Part of the debate – in the House of Commons at 4:18 pm on 14th May 2019.

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Photo of Matthew Hancock Matthew Hancock Secretary of State for Health and Social Care 4:18 pm, 14th May 2019

It is a great pleasure to respond to this Opposition day debate on health. It is worth saying at the start that, for all we have heard from Jonathan Ashworth, today’s debate gives the House the chance to discuss the record £33.9 billion of extra funding that we are putting into health services in the UK, how we are going to spend that money and what we will do to improve the nation’s health.

I will respond to the many points that the hon. Gentleman made and explain why it is important to look at the facts when debating these things, but let me start by being crystal clear about what he is trying to do. This debate should start from a point of welcoming the record investment that is going into the NHS. Instead, all we get is Opposition Members talking down the NHS. I will get on to the details but, before I do, let us remember why we can put £33.9 billion extra into the NHS. It is because we have a strong economy, with record employment, not through increasing the tax that people pay, but by having more people in work paying income tax. [Interruption.] I hear those on the Opposition Front Bench say “No”, but just this morning we have seen record numbers of jobs—yet again, record numbers of women in work and record numbers across the board—which means that we can have this money.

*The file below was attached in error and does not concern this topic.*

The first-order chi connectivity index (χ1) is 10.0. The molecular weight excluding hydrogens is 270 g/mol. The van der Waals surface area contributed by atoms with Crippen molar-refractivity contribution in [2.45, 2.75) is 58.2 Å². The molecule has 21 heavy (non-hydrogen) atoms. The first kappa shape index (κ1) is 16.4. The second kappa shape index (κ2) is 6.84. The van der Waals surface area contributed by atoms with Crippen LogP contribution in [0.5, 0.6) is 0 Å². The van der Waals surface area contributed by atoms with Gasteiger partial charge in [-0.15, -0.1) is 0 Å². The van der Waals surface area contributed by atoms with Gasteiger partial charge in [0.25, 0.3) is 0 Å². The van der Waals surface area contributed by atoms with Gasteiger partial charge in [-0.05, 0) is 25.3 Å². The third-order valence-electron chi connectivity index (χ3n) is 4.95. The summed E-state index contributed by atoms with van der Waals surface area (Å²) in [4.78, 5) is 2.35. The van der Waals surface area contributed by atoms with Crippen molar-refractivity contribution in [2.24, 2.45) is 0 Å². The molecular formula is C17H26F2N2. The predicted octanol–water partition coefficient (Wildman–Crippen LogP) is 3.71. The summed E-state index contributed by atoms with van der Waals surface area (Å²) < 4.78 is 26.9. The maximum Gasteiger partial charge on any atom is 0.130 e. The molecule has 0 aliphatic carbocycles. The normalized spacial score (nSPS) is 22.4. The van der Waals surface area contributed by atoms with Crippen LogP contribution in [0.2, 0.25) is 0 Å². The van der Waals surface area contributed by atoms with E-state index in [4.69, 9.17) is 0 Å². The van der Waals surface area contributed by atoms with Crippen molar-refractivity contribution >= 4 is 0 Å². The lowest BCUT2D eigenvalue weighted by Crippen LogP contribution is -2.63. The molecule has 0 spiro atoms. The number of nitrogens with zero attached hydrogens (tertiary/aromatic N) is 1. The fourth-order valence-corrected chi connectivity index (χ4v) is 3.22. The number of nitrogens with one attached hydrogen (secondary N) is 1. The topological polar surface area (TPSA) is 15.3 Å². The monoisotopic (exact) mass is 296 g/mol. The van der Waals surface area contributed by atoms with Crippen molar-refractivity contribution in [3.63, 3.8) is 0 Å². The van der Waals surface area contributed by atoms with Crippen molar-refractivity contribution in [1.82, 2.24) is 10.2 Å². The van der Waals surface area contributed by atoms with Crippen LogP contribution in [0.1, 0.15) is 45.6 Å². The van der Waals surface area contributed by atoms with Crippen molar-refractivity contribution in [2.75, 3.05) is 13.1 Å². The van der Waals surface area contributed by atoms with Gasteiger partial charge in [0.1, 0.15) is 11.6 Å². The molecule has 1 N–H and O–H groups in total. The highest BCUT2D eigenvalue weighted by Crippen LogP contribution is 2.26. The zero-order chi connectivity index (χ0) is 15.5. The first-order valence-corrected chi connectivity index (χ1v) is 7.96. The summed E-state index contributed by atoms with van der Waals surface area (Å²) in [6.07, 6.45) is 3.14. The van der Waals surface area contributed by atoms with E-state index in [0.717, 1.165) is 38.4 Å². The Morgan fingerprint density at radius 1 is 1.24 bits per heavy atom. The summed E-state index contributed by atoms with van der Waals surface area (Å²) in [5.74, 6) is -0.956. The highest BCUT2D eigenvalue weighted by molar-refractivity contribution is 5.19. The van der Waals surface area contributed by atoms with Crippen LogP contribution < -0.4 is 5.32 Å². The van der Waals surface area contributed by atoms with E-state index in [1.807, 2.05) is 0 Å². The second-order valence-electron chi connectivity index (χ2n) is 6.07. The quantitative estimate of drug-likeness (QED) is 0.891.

It was Gordon Brown who said, “When you lose control of the public finances, it’s the most vulnerable who pay the price”. It is certainly true that we have had to do a big job of fixing the public finances, but now we are able to put in this record investment to be able to make sure that the NHS is always there in the future.